New minimum employment conditions that will cover the majority of employees around the country were released by Employment and Workplace Relations Minister Julia Gillard yesterday.
The 10 National Employment Standards (NES) to take effect from 1 January 2010, will become the new minimum safety net for employees of businesses that operate under federal IR laws.
Peter Vitale, principal with CCI Victoria Legal, says there are no big surprises for business in the new standards, but each employer needs to understand how they will be affected.
“Employers need to start planning, if they are not already, to be covered by a national system from the end of 2009 if they are a corporation or otherwise in the national system, and looking at the impact it will have on their business,” he says.
Here is Vitale’s take on the issues employers need to be looking out for in relation to each of the new standards:
1. Standard 38-hour working week
Employees can be required to work a standard 38-hour week plus “reasonable additional hours” each week.
Employers can average the 38-hour requirement over a “specified period” – this is less specific than the old requirement and could make it easier for employers to manage their workforce in shift-based industries such as the resources sector.
Vitale’s view: The NES outlines some specific criteria as to when additional hours will be “reasonable”, such as whether working overtime is usual in the industry, that did not apply under WorkChoices. They probably reflect a more traditional view of when overtime is appropriate than was previously the case.
2. Request for flexible work arrangements
Labor followed through with its promise to give workers the right to request flexible working arrangements from their employer, with employers given the right to refuse such a request on reasonable business grounds.
Only employees that have worked continuously in a job for 12 months are able to make such a request under the new NES.
Vitale’s view: Labor had promised employees won’t have the right to appeal an employer decision to refuse flexible work, but the NES doesn’t say anything about appeals being excluded. We will now need to wait and see if they deal with that issue when they release legislation for Fair Work Australia later this year.
3. More parental leave
Labor’s other new family friendly employment standard gives employees who have babies the right to request an additional 12 months unpaid leave, or for their partner to request a separate 12 month period of leave.
Vitale’s view: Employers can refuse a request for additional parental leave on “reasonable business grounds”. Small businesses in particular need to understand what this means and think about both how they can accommodate employees and what their business needs to function.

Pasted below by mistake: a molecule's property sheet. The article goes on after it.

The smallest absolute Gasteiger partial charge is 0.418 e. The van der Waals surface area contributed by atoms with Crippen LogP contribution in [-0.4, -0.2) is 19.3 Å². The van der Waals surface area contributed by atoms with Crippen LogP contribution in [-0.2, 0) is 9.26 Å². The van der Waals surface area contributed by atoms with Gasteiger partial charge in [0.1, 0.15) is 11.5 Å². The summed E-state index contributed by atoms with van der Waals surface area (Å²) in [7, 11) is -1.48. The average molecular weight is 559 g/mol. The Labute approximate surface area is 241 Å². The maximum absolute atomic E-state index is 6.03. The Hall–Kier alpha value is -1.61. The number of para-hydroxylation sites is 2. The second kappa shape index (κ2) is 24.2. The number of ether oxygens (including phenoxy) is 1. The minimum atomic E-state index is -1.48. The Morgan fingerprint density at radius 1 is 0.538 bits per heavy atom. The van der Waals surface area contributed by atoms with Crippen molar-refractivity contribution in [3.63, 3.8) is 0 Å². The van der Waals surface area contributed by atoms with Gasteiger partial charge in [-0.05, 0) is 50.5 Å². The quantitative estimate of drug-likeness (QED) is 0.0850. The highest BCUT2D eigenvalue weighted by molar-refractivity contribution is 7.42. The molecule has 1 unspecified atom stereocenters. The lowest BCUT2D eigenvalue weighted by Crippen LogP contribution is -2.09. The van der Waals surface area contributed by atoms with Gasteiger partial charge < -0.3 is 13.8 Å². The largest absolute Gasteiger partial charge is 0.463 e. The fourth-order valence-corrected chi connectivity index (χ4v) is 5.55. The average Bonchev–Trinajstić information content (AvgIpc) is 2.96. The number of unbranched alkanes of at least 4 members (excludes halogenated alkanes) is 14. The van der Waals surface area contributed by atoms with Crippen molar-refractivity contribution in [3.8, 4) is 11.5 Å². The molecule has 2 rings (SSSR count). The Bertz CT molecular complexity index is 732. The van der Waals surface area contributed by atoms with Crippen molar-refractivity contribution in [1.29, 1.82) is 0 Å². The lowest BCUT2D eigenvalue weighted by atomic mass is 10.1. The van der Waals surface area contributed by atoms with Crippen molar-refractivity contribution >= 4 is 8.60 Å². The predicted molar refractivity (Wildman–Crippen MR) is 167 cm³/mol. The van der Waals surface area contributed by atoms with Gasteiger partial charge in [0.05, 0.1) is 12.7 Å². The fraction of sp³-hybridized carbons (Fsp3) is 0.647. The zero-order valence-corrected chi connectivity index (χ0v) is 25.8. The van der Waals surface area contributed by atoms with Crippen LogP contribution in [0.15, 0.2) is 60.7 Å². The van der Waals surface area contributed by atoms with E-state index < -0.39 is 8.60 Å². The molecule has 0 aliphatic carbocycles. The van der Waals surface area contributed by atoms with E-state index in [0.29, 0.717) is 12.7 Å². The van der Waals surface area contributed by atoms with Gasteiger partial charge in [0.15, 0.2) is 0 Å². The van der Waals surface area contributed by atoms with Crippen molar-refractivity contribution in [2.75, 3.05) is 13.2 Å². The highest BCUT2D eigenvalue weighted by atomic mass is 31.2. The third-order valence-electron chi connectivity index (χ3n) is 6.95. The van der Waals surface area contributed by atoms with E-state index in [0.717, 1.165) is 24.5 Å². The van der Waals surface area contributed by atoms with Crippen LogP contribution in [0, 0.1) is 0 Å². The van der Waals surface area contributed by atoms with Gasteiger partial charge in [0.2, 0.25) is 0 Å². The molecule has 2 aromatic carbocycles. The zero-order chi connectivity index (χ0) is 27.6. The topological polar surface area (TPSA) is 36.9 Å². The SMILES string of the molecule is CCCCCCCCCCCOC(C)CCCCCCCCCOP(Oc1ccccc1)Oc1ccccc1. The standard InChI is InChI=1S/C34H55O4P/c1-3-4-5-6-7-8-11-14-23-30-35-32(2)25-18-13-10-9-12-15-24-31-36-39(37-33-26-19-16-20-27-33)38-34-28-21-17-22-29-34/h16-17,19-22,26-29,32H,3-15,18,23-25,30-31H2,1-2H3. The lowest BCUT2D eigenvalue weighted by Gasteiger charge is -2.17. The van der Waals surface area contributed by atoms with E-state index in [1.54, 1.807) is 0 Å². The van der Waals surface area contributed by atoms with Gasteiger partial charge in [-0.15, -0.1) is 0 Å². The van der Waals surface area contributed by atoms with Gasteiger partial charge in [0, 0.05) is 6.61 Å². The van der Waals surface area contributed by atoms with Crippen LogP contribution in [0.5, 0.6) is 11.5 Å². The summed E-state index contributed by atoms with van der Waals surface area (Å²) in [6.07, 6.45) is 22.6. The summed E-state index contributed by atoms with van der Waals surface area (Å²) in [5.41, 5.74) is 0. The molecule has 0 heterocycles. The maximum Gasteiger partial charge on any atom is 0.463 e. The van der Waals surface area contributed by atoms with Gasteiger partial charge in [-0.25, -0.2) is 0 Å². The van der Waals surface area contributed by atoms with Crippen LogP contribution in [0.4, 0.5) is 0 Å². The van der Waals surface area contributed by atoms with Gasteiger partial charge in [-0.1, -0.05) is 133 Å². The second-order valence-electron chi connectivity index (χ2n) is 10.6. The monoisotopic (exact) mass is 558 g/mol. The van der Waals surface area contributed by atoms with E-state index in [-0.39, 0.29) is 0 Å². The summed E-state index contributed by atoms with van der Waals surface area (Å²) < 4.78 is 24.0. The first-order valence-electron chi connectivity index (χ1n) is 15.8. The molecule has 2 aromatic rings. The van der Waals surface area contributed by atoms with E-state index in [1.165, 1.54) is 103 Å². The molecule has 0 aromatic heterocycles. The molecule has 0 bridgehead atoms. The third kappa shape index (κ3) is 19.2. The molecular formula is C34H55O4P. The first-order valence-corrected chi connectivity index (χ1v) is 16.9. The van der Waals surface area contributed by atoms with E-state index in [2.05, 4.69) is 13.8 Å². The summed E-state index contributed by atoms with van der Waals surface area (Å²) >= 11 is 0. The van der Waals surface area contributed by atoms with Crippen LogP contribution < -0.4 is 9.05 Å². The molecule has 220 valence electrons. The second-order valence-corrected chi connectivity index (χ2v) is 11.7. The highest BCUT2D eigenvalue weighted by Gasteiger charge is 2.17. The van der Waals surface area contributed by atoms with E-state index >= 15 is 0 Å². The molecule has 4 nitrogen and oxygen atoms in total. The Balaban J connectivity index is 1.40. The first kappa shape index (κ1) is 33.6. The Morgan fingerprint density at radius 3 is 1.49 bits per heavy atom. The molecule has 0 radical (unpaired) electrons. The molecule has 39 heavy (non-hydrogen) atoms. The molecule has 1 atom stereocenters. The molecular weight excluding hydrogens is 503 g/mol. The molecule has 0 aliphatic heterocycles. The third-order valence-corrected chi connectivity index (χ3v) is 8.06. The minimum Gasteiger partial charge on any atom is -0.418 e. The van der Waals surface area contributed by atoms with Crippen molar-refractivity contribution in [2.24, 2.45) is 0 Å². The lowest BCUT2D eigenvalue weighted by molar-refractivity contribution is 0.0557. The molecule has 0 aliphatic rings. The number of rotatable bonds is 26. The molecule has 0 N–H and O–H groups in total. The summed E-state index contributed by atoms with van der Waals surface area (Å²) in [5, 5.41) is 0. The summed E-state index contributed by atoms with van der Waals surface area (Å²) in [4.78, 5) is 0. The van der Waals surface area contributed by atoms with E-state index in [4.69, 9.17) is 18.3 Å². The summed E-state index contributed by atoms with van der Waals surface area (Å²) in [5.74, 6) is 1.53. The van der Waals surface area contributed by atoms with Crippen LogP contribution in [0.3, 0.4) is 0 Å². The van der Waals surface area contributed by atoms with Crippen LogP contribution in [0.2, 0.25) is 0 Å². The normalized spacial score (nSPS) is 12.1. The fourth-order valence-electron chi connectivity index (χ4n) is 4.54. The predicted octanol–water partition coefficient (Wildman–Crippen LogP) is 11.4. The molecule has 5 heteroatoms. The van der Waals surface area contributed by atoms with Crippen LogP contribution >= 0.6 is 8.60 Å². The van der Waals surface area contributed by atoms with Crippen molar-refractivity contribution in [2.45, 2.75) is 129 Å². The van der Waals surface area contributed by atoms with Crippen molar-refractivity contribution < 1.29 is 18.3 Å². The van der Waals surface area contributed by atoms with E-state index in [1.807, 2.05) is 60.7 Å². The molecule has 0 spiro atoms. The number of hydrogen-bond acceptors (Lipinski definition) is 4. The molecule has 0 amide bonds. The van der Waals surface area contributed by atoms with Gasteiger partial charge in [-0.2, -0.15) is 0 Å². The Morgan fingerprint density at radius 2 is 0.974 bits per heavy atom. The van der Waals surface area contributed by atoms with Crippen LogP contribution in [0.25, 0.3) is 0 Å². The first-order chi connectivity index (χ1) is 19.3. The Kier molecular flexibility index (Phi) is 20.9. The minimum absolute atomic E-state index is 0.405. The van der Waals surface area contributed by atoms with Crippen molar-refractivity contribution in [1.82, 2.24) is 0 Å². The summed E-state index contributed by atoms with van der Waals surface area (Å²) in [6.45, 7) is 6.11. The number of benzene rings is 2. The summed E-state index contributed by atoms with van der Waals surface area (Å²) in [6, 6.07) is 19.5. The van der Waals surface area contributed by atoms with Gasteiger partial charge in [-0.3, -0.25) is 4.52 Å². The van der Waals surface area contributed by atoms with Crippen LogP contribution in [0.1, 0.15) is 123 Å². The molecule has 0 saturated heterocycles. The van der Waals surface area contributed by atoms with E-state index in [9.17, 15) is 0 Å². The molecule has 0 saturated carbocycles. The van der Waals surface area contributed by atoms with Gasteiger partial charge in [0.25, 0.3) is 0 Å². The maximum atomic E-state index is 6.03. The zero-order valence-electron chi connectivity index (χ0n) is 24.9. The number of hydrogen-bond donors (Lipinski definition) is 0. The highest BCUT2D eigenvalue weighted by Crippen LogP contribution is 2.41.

4. Annual leave
The annual leave standard does not significantly alter existing arrangements, and has maintained the option for employers and employees to cash out annual leave entitlements.
Vitale’s view: The new standard also retains employer flexibility to direct employees to take annual leave for events like Christmas shut-downs or if they have accrued excessive leave.
5. Personal/carer’s leave and compassionate leave
This standard retains the existing entitlement to 10 days personal/carer’s leave and two days compassionate leave.
6. Community service leave
Overturns the controversial abolition by WorkChoices of the employee entitlement to leave to perform jury duty or work for emergency services.
Employers are obliged to pay employees for up to 10 days jury duty leave at their basic pay rate.
Vitale’s view: Currently only two states make employers pay staff when they perform jury duty, but this standard will extend that requirement across the nation.
7. Long service leave
This NES essentially just preserves long service leave entitlements under existing awards, but leaves open the prospect of wider extension of LSL entitlements if employers and employees seek to do so.
Vitale’s view: There have been questions over whether there should be a single LSL provision across the country that all award employees should have, but that is a debate they’ve tried to avoid with the NES.
8. Public holidays
Consigns the ability of employers and employees to contract away their entitlement to public holiday to the dustbin, but employees can still be asked to work public holidays where reasonable.
Vitale’s view: Employers will need to negotiate with employees if they want them to work on public holidays, remunerate them according to the awards, and listen if they have reasonable grounds for refusing to work.
9. Notice of termination and redundancy pay
This standard preserves well-entrenched practices regarding the requirement to notify employees if they are to be terminated.
There could be some potential for redundancy entitlements to be extended to more employees through the award modernisation process.
Vitale’s view: The Minister has asked the Australian Industrial Relations Commission to create a catch-all award that could extend coverage to businesses that haven’t previously been covered that could include redundancy provisions – employers should maintain a watching brief on this issue.
10. Fair Work information statement
Labor criticised the Howard regime for requiring employers to provide information statements to employers, but now have imposed their own version of the same duty.
Vitale’s view: The Fair Work Australia legislation may include penalties where employers don’t comply with the NES, and that could well include a failure to provide this statement once a year.